- Carrying interest bearing debt.
- Receiving interest or other impure income.
- Trading in debts at, a. price other than their face values.
The Shari`a boards of most Islamic fund managers and equity indices have reached
very similar compromises. The following is the list of rules/compromises (ibid,
p.10) used by DJII:
- Exclude companies with a debt to total asset ratio of 33% or more.
- Exclude companies with “impure plus non operating interest income” to revenue
ratio of 5% or more.
- Exclude companies with accounts receivable to total assets ratio of 45% or
Those rules are virtually identical to those used by other indices, e.g. the
FTSE Global Islamic Index Series, http://www.ftse.com/ebox/TII.html. The first
compromise is based rather loosely on a famous Hadith where Abu Bark (mAbpwh)
asked the Prophet (pbuh) how much of his wealth to give in charity, and the
Prophet (pbuh) said: "one third, and one third is plenty". This is clearly an
out of context use of the Hadith, and jurists do not claim that it is used as a
legal proof, but rather as a comforting rule of thumb. The third compromise is
based on the view that if the majority of the company's assets are illiquid;
then the total assets may inherit the status of that majority (c.f. M. Taqi
Usmani (1998, pp.208 210)). The second compromise assumes that 5% is a
negligible amount. I have not been able to find any source which would mention
the origin of that rule.
I do not have the pre requisite religious knowledge to debate whether or not
compromises on issues related to Riba can be justified in this manner. However,
I can point out that the cutoff rules on financial ratios used in this area seem
extremely arbitrary, and potentially rigid. In this regard, even if they are
indeed justified, it is very unlikely that fixed cutoff ratios will be
appropriate for all circumstances and all pools of equities? The reader will
simply have to make his or her own mind. I cannot afford to bear any
responsibility for others' decisions, and hope that the reader will recognize
that I am only providing information on recent developments in this area to help
him or her become better educated.
Many retirees and others need to invest in income generating vehicles with
minimal risk. Obviously, investing in common stocks carries significantly more
risk than most such people can tolerate. At the very least, a component of their
investment needs to be earmarked for so called "fixed income" vehicles.
Unfortunately, the vast majority of conventional fixed income investments (e.g.
CDs, government bonds, money market accounts, etc.) include forbidden Riba. How
then can retirees and those nearing retirement be able to get a lower risk
source of income from their investments?
Consider a simple example first: the individual seeking the lower risk
investment vehicle may use his money to buy some real estate (e.g. an apartment
building, or a warehouse) that generate income in the form of rent. This rent
will naturally go up with inflation, as will the value of the real estate, thus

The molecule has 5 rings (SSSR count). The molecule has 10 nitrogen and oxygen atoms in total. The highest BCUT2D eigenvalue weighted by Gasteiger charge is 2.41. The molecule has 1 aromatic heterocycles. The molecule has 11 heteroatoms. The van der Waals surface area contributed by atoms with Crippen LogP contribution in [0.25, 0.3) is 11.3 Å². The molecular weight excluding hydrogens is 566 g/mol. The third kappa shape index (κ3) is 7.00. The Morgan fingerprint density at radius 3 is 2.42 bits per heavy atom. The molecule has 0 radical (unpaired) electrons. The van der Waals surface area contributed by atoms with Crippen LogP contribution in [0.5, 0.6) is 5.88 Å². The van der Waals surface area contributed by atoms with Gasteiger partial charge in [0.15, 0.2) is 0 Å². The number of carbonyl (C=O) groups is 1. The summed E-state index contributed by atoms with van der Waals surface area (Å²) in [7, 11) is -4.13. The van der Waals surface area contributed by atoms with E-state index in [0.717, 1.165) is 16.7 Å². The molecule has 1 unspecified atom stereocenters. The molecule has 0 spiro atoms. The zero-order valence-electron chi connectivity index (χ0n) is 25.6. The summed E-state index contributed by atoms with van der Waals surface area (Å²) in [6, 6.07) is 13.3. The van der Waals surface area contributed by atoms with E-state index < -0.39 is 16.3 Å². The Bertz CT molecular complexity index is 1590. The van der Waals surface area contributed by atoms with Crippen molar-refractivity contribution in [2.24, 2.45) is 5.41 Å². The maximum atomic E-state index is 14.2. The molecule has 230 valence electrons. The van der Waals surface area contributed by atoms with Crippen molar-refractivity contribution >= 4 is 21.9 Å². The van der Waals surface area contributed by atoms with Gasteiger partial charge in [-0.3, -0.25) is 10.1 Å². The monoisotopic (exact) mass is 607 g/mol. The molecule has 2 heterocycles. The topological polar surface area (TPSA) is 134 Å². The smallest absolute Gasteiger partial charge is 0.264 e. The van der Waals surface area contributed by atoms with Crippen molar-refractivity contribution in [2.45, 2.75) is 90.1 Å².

providing a reasonable inflation hedge and helping the investor keep the real
value of his or her wealth, while generating an income on which to live.
Of course, any specific piece of real estate may still carry risks which the
more sophisticated investor can diversify without affecting the average income
stream. For instance, the particular area in which you buy an apartment building
may become less fashionable, and the value of the building as well as the rent
income may decline significantly. Also, any given building may require
substantial repair costs due to unforeseen damages, etc. Therefore, it may be
better for the investor to team up with a group of similar-minded investors and
jointly own a collection of buildings in different areas. Each individual's
share of the total rent income will be equal to his share in the total value of
the portfolio. This simple diversification can allow hire to have the same
average rent income he could get on his own, but with much lower risk (the
chances that all the buildings will be adversely affected at the same time is
This is the concept behind an "'ijarah fund". Recall that an Islamic financial
institution engaged in a number of lease contracts continues to own the assets
throughout the life of the leases. While some jurists restricted the lessor's
ability to sell the leased asset or parts thereof during the lease period, most
others permitted such a sale as long as the lease continues. Therefore, the
Islamic financial institution can treat its portfolio of leased assets as a
company or fund, shares of which may be sold to investors. The investors then
earn a fixed income according to their shares in the fund. Like the forbidden
conventional fixed income investments (e.g. money market funds, bonds, etc.),
the fixed income from a lease fund will move up with inflation, and the risks
borne are minimal (default in the conventional contract vs. default and repairs
or losses of assets in the lease fund).
[Note: It is becoming popular nowadays
to propose also having "uturabaha funds" along similar lines. However, in a
murdbaha, the asset is no longer owned by the Islamic financial institution, and
what they can "securitize" and sell is therefore the cash flow generated by the
liability on the buyer. Such debts/liabilities may only be sold at par value,
and therefore cannot provide a source of income for the "investors". Compromises
along the lines discussed above are constantly cropping up, with a higher
percentage of physical assets being combined with some murabaha accounts
receivables in a single portfolio.]